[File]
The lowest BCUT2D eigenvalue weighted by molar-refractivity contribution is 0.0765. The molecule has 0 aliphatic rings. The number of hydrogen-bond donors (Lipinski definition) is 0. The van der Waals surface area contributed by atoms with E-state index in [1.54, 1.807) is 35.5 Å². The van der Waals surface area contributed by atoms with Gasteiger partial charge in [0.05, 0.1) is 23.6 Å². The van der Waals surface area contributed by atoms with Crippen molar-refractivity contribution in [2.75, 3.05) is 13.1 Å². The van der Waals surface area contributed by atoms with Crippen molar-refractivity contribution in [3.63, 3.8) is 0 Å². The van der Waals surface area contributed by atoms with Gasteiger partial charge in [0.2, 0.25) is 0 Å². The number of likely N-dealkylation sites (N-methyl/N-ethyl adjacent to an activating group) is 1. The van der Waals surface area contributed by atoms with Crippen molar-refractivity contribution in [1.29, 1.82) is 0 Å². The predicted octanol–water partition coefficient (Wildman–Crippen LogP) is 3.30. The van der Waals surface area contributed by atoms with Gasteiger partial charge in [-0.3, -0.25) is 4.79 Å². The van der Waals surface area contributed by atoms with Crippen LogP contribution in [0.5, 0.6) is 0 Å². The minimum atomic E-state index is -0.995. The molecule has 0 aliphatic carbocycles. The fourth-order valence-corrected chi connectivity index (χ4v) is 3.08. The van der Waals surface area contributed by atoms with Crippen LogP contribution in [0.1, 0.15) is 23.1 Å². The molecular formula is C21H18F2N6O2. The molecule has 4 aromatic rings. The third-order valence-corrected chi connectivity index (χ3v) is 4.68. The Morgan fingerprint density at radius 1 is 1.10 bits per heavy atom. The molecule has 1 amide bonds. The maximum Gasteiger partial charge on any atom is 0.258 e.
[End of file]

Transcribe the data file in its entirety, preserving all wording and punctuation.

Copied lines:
The lowest BCUT2D eigenvalue weighted by molar-refractivity contribution is 0.0765. The molecule has 0 aliphatic rings. The number of hydrogen-bond donors (Lipinski definition) is 0. The van der Waals surface area contributed by atoms with E-state index in [1.54, 1.807) is 35.5 Å². The van der Waals surface area contributed by atoms with Gasteiger partial charge in [0.05, 0.1) is 23.6 Å². The van der Waals surface area contributed by atoms with Crippen molar-refractivity contribution in [2.75, 3.05) is 13.1 Å². The van der Waals surface area contributed by atoms with Crippen molar-refractivity contribution in [3.63, 3.8) is 0 Å². The van der Waals surface area contributed by atoms with Gasteiger partial charge in [0.2, 0.25) is 0 Å². The number of likely N-dealkylation sites (N-methyl/N-ethyl adjacent to an activating group) is 1. The van der Waals surface area contributed by atoms with Crippen molar-refractivity contribution in [1.29, 1.82) is 0 Å². The predicted octanol–water partition coefficient (Wildman–Crippen LogP) is 3.30. The van der Waals surface area contributed by atoms with Gasteiger partial charge in [-0.3, -0.25) is 4.79 Å². The van der Waals surface area contributed by atoms with Crippen LogP contribution in [0.5, 0.6) is 0 Å². The minimum atomic E-state index is -0.995. The molecule has 0 aliphatic carbocycles. The fourth-order valence-corrected chi connectivity index (χ4v) is 3.08. The van der Waals surface area contributed by atoms with Crippen LogP contribution in [0.1, 0.15) is 23.1 Å². The molecular formula is C21H18F2N6O2. The molecule has 4 aromatic rings. The third-order valence-corrected chi connectivity index (χ3v) is 4.68. The Morgan fingerprint density at radius 1 is 1.10 bits per heavy atom. The molecule has 1 amide bonds. The maximum Gasteiger partial charge on any atom is 0.258 e.